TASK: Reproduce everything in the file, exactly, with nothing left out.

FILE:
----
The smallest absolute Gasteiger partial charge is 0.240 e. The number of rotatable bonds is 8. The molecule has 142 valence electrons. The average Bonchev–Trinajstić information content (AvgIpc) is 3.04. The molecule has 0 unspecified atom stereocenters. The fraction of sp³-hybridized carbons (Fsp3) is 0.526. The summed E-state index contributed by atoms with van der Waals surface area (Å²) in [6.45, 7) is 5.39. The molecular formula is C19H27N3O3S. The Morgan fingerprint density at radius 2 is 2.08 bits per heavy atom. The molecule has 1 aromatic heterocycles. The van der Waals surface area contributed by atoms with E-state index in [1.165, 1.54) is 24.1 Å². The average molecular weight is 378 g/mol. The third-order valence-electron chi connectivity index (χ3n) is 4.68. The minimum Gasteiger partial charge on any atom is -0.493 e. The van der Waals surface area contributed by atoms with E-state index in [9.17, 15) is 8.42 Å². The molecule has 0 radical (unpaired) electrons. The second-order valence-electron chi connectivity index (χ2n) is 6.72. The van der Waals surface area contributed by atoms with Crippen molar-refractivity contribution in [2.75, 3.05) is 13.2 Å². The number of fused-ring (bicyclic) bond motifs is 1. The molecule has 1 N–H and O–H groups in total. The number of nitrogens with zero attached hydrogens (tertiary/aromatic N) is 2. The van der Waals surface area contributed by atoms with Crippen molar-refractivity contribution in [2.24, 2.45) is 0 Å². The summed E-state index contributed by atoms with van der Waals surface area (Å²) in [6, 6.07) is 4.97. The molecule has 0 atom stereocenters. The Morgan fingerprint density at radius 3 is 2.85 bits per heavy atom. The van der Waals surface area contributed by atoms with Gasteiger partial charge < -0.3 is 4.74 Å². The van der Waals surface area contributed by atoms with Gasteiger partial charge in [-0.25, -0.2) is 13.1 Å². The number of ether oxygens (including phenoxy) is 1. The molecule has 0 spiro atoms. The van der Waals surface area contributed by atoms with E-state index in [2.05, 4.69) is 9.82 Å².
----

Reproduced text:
The smallest absolute Gasteiger partial charge is 0.240 e. The number of rotatable bonds is 8. The molecule has 142 valence electrons. The average Bonchev–Trinajstić information content (AvgIpc) is 3.04. The molecule has 0 unspecified atom stereocenters. The fraction of sp³-hybridized carbons (Fsp3) is 0.526. The summed E-state index contributed by atoms with van der Waals surface area (Å²) in [6.45, 7) is 5.39. The molecular formula is C19H27N3O3S. The Morgan fingerprint density at radius 2 is 2.08 bits per heavy atom. The molecule has 1 aromatic heterocycles. The van der Waals surface area contributed by atoms with E-state index in [1.165, 1.54) is 24.1 Å². The average molecular weight is 378 g/mol. The third-order valence-electron chi connectivity index (χ3n) is 4.68. The minimum Gasteiger partial charge on any atom is -0.493 e. The van der Waals surface area contributed by atoms with E-state index in [9.17, 15) is 8.42 Å². The molecule has 0 radical (unpaired) electrons. The second-order valence-electron chi connectivity index (χ2n) is 6.72. The van der Waals surface area contributed by atoms with Crippen molar-refractivity contribution in [2.75, 3.05) is 13.2 Å². The number of fused-ring (bicyclic) bond motifs is 1. The molecule has 1 N–H and O–H groups in total. The number of nitrogens with zero attached hydrogens (tertiary/aromatic N) is 2. The van der Waals surface area contributed by atoms with Crippen molar-refractivity contribution in [2.24, 2.45) is 0 Å². The summed E-state index contributed by atoms with van der Waals surface area (Å²) in [6, 6.07) is 4.97. The molecule has 0 atom stereocenters. The Morgan fingerprint density at radius 3 is 2.85 bits per heavy atom. The van der Waals surface area contributed by atoms with Gasteiger partial charge < -0.3 is 4.74 Å². The van der Waals surface area contributed by atoms with Gasteiger partial charge in [-0.25, -0.2) is 13.1 Å². The number of ether oxygens (including phenoxy) is 1. The molecule has 0 spiro atoms. The van der Waals surface area contributed by atoms with E-state index in [2.05, 4.69) is 9.82 Å².